The waveform 4-3 (FIG. 4) represents the flow of current ID1 through the diode D1. Line 48 represents the line at which current starts to flow (through the diode D1) when the switch S1 is opened and the flow of current stops at line 50 when the switch S1 is closed again.

The waveform 4-4 (FIG. 4) represents the current through the transformer T1 (as shown by line 52) when the switch S1 is closed, and similarly, the dashed line 54 represents the current through the inductor L1 when the switch S1 is closed.

The waveform 4-5 (FIG. 4) represents the magnetization (IMT) of transformer T1. The magnetization increases as at line 56 when switch S1 is closed, and it decreases as at line 58 when switch S1 is opened.

The waveform 4-6 (FIG. 4) represents the current (ID2) through the diode D2 with line 60 showing the current increasing through the diode D2 when the switch S1 is closed.

The waveform 4-7 (FIG. 4) represents the current (IML) passing through the inductor L1. Line 62 shows the current increasing when the switch S1 is closed, and line 64 shows the current passing through the diode D3 to the output V2 when the switch S1 is opened.

The waveform 4-8 (FIG. 4) represents the current (ID3) passing through the diode D3. Line 66 represents the current which flows through the diode D3 from the inductor L1 during the time that the switch S1 is off.

In one embodiment of the circuit 10, the transformer windings had the following number of turns: 80 of A; 15 for B; 34 for C; and 15 for D. The transformer T1 is wound by conventional winding techniques; however, in winding it, the control feedback winding D (FIG. 2) was placed close to winding B so as to obtain maximum regulation on the output V1.

Patent Citations
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Non-Patent Citations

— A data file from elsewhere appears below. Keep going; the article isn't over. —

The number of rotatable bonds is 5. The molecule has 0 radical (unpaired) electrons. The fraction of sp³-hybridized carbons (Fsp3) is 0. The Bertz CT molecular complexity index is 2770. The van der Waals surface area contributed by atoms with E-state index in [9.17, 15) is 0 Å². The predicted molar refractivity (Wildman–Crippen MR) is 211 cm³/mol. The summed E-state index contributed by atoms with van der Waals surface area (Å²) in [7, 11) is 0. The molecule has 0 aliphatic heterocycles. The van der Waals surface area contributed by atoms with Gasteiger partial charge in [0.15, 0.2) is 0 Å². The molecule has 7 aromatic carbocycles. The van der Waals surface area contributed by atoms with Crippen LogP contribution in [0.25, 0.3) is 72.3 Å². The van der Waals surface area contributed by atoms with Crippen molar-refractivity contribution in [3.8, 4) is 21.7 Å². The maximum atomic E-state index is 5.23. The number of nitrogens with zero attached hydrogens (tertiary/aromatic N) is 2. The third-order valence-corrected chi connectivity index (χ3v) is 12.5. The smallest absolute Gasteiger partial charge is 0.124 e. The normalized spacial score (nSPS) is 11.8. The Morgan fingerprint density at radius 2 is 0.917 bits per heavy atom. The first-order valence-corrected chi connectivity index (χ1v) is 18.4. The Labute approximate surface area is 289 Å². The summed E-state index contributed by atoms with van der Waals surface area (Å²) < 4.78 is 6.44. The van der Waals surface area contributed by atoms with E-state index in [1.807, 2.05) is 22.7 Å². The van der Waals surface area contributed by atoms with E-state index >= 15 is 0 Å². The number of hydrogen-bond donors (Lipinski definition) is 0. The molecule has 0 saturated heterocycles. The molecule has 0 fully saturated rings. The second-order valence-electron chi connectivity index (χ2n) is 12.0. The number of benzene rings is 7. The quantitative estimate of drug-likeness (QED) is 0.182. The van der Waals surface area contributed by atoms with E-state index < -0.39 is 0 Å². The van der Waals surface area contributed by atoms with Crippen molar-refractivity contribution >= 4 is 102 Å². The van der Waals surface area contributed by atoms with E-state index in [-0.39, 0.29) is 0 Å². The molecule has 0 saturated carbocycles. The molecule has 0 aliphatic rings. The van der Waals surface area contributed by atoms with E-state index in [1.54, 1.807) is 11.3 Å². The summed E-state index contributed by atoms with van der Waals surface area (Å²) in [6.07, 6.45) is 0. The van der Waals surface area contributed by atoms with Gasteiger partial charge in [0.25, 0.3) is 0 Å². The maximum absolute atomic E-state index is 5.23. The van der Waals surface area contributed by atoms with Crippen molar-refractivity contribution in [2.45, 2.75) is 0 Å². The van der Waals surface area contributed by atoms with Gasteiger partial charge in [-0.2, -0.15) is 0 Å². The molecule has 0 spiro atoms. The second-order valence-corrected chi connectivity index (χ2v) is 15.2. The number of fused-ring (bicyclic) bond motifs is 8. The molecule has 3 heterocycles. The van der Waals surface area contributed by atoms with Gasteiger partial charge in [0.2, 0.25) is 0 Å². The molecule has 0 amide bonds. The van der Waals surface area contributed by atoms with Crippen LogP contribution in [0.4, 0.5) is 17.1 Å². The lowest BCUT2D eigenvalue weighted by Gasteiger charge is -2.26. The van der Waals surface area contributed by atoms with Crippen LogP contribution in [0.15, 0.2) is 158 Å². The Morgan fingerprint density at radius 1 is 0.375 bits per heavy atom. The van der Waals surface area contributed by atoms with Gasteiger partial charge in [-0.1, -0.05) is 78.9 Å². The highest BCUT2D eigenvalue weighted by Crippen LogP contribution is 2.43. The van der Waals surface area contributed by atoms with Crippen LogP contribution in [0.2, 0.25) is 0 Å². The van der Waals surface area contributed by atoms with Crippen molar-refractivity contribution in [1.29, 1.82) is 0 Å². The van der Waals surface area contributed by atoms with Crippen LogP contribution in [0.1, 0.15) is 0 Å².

Reference
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Referenced by
Citing PatentFiling datePublication dateApplicantTitle
US4559591 *Sep 29, 1983Dec 17, 1985Ant Nachrichtentechnik GmbhD.C. voltage converter including a pulse width controlled semiconductor switch
US4682093 *Oct 18, 1985Jul 21, 1987Kollmorgen Technologies CorporationPower supply systems for inductive elements
US4734839 *Mar 23, 1987Mar 29, 1988Barthold Fred OSource volt-ampere/load volt-ampere differential converter
US4781078 *Feb 2, 1987Nov 1, 1988Dana CorporationLocking differential with electromagnetic actuated clutch
US4930059 *Oct 26, 1987May 29, 1990Elektronische Anlagen GmbhSwitched-mode DC-to-DC power converter
US5654879 *Dec 28, 1995Aug 5, 1997Alcatel N.V.Multi-output DC/DC power converter
US5771160 *Dec 18, 1996Jun 23, 1998Samsung Electronics Co., Ltd.Multi-output switching regulator having controlled timing of boost convertor, inverter and flyback type outputs
US7061190 *Jun 23, 2005Jun 13, 2006Patent Treuhand Gesellschaft Fur Elektrische Gluhlampen MbhCircuit arrangement and operating device for operating lamps
USRE33742 *Nov 1, 1990Nov 12, 1991Dana CorporationLocking differential with electromagnetic actuated clutch
DE3622986A1 *Jul 9, 1986Jan 21, 1988Thomson Brandt GmbhSwitched-mode power supply for producing a plurality of operating voltages which are isolated from the mains
DE3637079A1 *Oct 31, 1986May 11, 1988Elektronische Anlagen GmbhGleichspannungswandler
EP0397176A2 *May 10, 1990Nov 14, 1990VOGT electronic AktiengesellschaftSwitching power supply for operating a microwave oven
EP0449504A2 *Mar 21, 1991Oct 2, 1991The Plessey Company LimitedImprovements relating to DC-DC converters
EP0720278A1 *Dec 21, 1995Jul 3, 1996Alcatel N.V.Multi-output DC/DC power converter
EP1696545A2 *Jan 12, 2006Aug 30, 2006Siemens AktiengesellschaftAnalog output unit
WO2007078158A1 *Jan 4, 2007Jul 12, 2007Gang Og GooIsolated buck-boost converter
Classifications
U.S. Classification363/21.08, 363/56.02, 363/21.18, 323/267, 363/21.16
International ClassificationH02M3/335
Cooperative ClassificationH02M3/33561
European ClassificationH02M3/335M
Legal Events
DateCodeEventDescription
Sep 6, 1988FPExpired due to failure to pay maintenance fee
Effective date: 19880619
Jun 19, 1988LAPSLapse for failure to pay maintenance fees
Jan 19, 1988REMIMaintenance fee reminder mailed
Jun 14, 1982ASAssignment
Owner name: NCR CORPORLTION, DAYTON, OHIO A CORP. OF MD.
Free format text: ASSIGNMENT OF ASSIGNORS INTEREST.;ASSIGNOR:BAKER, GEORGE J.;REEL/FRAME:004007/0920
Effective date: 19820604